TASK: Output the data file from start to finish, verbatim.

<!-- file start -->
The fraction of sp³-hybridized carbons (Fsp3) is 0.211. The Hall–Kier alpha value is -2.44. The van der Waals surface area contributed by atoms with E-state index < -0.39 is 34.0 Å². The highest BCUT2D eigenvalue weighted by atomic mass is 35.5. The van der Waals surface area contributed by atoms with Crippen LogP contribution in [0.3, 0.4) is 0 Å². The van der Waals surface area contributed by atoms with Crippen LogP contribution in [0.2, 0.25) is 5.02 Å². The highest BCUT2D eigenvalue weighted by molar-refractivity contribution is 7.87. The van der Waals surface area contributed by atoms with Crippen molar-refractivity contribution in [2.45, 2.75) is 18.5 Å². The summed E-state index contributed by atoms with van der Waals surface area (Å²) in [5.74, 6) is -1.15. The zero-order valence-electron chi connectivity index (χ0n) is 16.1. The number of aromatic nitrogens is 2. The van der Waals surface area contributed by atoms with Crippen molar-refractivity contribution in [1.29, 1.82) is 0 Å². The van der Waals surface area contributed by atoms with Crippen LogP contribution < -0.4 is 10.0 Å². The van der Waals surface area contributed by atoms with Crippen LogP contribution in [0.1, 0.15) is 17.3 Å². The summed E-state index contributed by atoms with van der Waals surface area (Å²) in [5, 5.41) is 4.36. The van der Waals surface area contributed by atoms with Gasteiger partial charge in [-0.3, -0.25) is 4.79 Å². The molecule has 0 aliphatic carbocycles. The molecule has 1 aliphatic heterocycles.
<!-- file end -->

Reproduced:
The fraction of sp³-hybridized carbons (Fsp3) is 0.211. The Hall–Kier alpha value is -2.44. The van der Waals surface area contributed by atoms with E-state index < -0.39 is 34.0 Å². The highest BCUT2D eigenvalue weighted by atomic mass is 35.5. The van der Waals surface area contributed by atoms with Crippen LogP contribution in [0.3, 0.4) is 0 Å². The van der Waals surface area contributed by atoms with Crippen LogP contribution in [0.2, 0.25) is 5.02 Å². The highest BCUT2D eigenvalue weighted by molar-refractivity contribution is 7.87. The van der Waals surface area contributed by atoms with Crippen molar-refractivity contribution in [2.45, 2.75) is 18.5 Å². The summed E-state index contributed by atoms with van der Waals surface area (Å²) in [5.74, 6) is -1.15. The zero-order valence-electron chi connectivity index (χ0n) is 16.1. The number of aromatic nitrogens is 2. The van der Waals surface area contributed by atoms with Crippen molar-refractivity contribution in [1.29, 1.82) is 0 Å². The van der Waals surface area contributed by atoms with Crippen LogP contribution < -0.4 is 10.0 Å². The van der Waals surface area contributed by atoms with Crippen LogP contribution in [0.1, 0.15) is 17.3 Å². The summed E-state index contributed by atoms with van der Waals surface area (Å²) in [5, 5.41) is 4.36. The van der Waals surface area contributed by atoms with Gasteiger partial charge in [-0.3, -0.25) is 4.79 Å². The molecule has 0 aliphatic carbocycles. The molecule has 1 aliphatic heterocycles.